Calif. attorney accused of misconduct in Mon County criminal case

By Lawrence Smith | Jun 3, 2013

CHARLESTON - A California attorney faces ethics charges for allegedly misleading a Monongalia County man that he could aid in his criminal case.

Anthony J. Partipilo is named in a single-count statement of charges filed Dec. 14 by the Office of Disciplinary Counsel with the state Supreme Court’s Lawyer Disciplinary Board.

In the statement, ODC, the arm of the court that investigates attorney misconduct, alleges Partipilo, 65 and of Woodland Hills, Calif., not only fooled Lael Brown and his family he was not only licensed to practice law in West Virginia, but also socked them with a hefty fee.

A statement of charges acts like an indictment for disciplinary purposes.

According to the statement, Brown on Sept. 7, 2006, was indicted in Monongalia Circuit Court on two counts of delivery of a controlled substance. Cheryl Warman was appointed to represent him.

Sometime in late-May or early June 2008, Warman negotiated a plea agreement in Brown’s case. The specifics of the plea are not stated.

However, a hearing on it was scheduled for June 18, 2008.

According to the statement, Laverne Wright-Ochoa, Brown’s mother who lives in New York, on June 16 discovered the website for Partipilo’s law firm, America’s Criminal Defense Group. After filling out a form online for a free consultation, she was contacted later that day by Todd Terry, it says.

In the course of their conversation, the statement alleges Terry suggested Brown should not take the plea as ACDG “would take the matter before a jury.”

Though he failed to disclose he was not an attorney, the statement says Terry assured Wright-Ochoa that Partipilo was licensed to practice law in West Virginia, and they could aid in Brown’s defense for $27,900.

After Terry informed her ACDG could accept at least $15,000 upfront with the remainder paid in 30 days, Wright-Ochoa made a payment of $17,000, the statement says. Robert Wright, Brown’s grandfather, and Charles Browne, his father, made payments of $10,000 and $7,000, respectively.

Upon receiving the money, ACDG allegedly sent Wright-Ochoa and Wright a retainer agreement that stated the money they paid was non-refundable. After signing and returning the agreement, the statement says Wright-Ochoa and Wright received a letter welcoming them as clients, and that Partipilo was now the supervising attorney with Todd and Lisa Terry serving as case managers.

The statement is unclear if the Terrys are related.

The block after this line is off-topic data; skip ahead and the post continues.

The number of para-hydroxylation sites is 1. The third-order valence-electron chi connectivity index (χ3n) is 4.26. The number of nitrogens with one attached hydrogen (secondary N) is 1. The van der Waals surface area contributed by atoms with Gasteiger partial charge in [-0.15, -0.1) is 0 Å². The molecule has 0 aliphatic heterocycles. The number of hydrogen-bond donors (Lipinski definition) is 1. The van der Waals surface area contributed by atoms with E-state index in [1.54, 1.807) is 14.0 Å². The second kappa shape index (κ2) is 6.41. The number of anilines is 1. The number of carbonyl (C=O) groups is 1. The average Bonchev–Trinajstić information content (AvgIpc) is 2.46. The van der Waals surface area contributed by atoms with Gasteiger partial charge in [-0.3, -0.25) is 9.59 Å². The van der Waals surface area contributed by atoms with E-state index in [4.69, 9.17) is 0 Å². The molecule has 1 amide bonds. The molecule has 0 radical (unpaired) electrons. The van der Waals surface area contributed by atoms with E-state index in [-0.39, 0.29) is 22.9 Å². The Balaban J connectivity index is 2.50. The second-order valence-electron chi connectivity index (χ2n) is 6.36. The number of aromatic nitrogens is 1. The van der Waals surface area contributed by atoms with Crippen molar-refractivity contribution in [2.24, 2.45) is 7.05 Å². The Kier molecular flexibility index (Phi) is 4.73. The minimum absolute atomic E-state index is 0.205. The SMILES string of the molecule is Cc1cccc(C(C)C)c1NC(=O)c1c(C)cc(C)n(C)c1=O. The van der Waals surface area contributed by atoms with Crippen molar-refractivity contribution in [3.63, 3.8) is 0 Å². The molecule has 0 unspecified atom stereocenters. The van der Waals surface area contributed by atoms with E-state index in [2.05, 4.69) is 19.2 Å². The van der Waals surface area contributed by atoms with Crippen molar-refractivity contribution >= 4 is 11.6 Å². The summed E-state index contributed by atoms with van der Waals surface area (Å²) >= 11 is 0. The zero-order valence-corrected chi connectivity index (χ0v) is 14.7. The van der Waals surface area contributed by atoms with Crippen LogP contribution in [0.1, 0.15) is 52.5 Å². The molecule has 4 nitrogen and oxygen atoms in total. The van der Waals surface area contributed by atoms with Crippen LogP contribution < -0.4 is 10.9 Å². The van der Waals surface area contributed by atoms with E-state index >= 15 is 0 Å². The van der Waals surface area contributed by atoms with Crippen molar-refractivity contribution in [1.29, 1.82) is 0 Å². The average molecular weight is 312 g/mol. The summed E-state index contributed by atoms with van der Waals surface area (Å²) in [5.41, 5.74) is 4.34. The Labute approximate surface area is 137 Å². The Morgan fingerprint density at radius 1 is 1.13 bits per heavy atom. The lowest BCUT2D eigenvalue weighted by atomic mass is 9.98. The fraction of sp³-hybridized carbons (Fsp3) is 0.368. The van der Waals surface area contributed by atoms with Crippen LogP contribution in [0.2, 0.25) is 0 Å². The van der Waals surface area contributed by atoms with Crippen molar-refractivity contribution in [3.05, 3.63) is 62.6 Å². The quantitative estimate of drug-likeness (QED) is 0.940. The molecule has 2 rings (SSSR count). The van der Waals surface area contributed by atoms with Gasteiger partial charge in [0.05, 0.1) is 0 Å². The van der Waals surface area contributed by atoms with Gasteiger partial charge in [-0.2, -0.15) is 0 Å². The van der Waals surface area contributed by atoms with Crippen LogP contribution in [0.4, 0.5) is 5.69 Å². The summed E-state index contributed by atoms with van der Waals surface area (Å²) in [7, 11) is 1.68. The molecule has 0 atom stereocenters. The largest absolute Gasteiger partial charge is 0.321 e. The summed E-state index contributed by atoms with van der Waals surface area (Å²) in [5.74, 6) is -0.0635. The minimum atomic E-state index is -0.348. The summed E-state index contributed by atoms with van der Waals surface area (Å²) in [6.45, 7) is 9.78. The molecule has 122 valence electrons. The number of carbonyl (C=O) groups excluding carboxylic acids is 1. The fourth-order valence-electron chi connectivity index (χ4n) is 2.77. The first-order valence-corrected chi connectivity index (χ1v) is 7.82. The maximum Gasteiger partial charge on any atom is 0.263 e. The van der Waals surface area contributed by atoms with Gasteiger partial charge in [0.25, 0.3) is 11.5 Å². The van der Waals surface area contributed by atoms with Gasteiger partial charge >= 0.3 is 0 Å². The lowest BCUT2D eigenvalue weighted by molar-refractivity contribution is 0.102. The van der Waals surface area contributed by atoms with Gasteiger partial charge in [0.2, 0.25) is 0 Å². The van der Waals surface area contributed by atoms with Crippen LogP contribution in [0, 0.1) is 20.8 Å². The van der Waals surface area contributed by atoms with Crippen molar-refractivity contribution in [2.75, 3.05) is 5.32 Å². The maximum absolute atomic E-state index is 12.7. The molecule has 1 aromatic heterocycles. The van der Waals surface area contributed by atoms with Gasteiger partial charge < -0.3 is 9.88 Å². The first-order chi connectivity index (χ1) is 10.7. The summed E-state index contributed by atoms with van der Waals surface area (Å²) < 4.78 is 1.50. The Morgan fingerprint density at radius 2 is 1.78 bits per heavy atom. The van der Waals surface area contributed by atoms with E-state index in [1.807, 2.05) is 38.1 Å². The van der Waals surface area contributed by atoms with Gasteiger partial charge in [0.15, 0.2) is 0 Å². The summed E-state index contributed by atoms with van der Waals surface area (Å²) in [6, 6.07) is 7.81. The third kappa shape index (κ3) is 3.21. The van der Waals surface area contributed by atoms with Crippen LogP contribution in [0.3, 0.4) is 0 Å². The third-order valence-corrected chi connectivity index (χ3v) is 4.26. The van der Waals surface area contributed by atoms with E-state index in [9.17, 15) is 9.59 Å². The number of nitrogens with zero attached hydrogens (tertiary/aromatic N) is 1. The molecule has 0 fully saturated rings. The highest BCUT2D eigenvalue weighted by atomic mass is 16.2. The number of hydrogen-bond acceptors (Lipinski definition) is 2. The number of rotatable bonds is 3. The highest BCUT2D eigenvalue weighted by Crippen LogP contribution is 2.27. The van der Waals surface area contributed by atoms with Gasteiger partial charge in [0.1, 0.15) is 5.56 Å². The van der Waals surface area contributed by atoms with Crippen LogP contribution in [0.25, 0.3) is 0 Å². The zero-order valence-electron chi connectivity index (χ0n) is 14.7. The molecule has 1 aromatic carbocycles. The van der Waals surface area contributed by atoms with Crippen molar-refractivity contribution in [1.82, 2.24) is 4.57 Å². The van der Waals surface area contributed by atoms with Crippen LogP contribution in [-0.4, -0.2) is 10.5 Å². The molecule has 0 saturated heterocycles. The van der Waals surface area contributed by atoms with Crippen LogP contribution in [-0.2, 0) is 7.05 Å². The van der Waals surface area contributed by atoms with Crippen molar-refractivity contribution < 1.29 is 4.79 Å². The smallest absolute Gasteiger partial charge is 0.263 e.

Two days later, the statement says the Terrys contacted Warman and asked her to withdraw from the case. Though Brown said he desired a continuance, Warman held off filing a motion to withdraw until ACDG filed a notice of appearance, it says.

According to the statement, that same day, ACDG entered into an “Of Counsel Attorney Agreement” with Morgantown attorney John B. Brooks to represent Brown. His fee was $5,390.

After filing a motion two days earlier, an order was entered on June 26, 2008, substituting Brooks for Warman was Brown’s attorney.

Six weeks later, Brown agreed to pled guilty to a charge of information on three counts burglary, two counts of attempted petit larceny and count delivery of controlled substance.

On Sept. 25, 2008, Brown was sentenced to concurrent six-month terms on both petit larceny charges, 1-10 year terms on each burglary charge, but consecutive to the petit larceny charges and a 1-5 year term on the delivery charge to run concurrent with the burglary charges.

According to the statement, a motion Brooks made for Brown to receive probation was denied, and he was ordered remanded into custody.

Over a year later on Nov. 18, 2009, the statement says Wright-Ochoa and Browne wrote to Partipilo inquiring why Brown did not receive a jury trial as promised and requested a refund. In his response dated Dec. 8, 2009, he not only reminded them the retainer was non-refundable, but also that ACDG was “ prepared to go to trial in your son’s case [but] he elected to take the negotiated offered plea.”

Later on Jan. 16, 2010, Brown requested Partipilo refund his parents any unearned portion of the retainer, and an itemized statement of the work performed. Though he did, the statement says it is not consistent with the one Brooks provided.

When he refused to provide a refund, Brown, Wright-Ochoa, Browne and Wright on March 13, 2010 filed an ethics complaint against Partipilo.

The statement accuses him of six violations of the Rules of Professional Conduct, including unauthorized practice of law and communication about a lawyer’s services, misconduct and fees.

A hearing on the statement is scheduled for June 4-5 at ODC’s office on the 12th floor of the City Center East building in Kanawha City.

West Virginia Supreme Court of Appeals, case number 13-0070

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